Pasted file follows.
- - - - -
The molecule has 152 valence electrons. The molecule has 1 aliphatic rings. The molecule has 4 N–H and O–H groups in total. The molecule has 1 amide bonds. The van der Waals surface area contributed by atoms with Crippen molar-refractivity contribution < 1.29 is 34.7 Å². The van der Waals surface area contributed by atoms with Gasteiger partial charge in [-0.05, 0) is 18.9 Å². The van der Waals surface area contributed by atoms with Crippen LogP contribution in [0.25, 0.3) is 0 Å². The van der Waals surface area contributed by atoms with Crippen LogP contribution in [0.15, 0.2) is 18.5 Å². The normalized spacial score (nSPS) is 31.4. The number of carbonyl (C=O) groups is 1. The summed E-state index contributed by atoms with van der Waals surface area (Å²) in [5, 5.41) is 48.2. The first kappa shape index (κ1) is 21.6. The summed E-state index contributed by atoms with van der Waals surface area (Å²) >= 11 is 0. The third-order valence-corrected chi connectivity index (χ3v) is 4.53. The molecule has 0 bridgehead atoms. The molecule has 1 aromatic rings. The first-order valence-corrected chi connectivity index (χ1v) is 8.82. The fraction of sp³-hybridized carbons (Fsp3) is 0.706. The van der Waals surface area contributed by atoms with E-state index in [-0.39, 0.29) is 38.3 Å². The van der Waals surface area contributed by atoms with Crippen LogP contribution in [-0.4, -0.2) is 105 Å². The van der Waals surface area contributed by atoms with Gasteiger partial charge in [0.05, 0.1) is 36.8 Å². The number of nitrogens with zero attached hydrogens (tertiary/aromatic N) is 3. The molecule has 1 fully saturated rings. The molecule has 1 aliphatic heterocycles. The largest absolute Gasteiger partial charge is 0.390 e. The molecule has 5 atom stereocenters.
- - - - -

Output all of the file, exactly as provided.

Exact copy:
The molecule has 152 valence electrons. The molecule has 1 aliphatic rings. The molecule has 4 N–H and O–H groups in total. The molecule has 1 amide bonds. The van der Waals surface area contributed by atoms with Crippen molar-refractivity contribution < 1.29 is 34.7 Å². The van der Waals surface area contributed by atoms with Gasteiger partial charge in [-0.05, 0) is 18.9 Å². The van der Waals surface area contributed by atoms with Crippen LogP contribution in [0.25, 0.3) is 0 Å². The van der Waals surface area contributed by atoms with Crippen LogP contribution in [0.15, 0.2) is 18.5 Å². The normalized spacial score (nSPS) is 31.4. The number of carbonyl (C=O) groups is 1. The summed E-state index contributed by atoms with van der Waals surface area (Å²) in [5, 5.41) is 48.2. The first kappa shape index (κ1) is 21.6. The summed E-state index contributed by atoms with van der Waals surface area (Å²) >= 11 is 0. The third-order valence-corrected chi connectivity index (χ3v) is 4.53. The molecule has 0 bridgehead atoms. The molecule has 1 aromatic rings. The first-order valence-corrected chi connectivity index (χ1v) is 8.82. The fraction of sp³-hybridized carbons (Fsp3) is 0.706. The van der Waals surface area contributed by atoms with E-state index in [-0.39, 0.29) is 38.3 Å². The van der Waals surface area contributed by atoms with Crippen LogP contribution in [-0.4, -0.2) is 105 Å². The van der Waals surface area contributed by atoms with Gasteiger partial charge in [0.05, 0.1) is 36.8 Å². The number of nitrogens with zero attached hydrogens (tertiary/aromatic N) is 3. The molecule has 1 fully saturated rings. The molecule has 1 aliphatic heterocycles. The largest absolute Gasteiger partial charge is 0.390 e. The molecule has 5 atom stereocenters.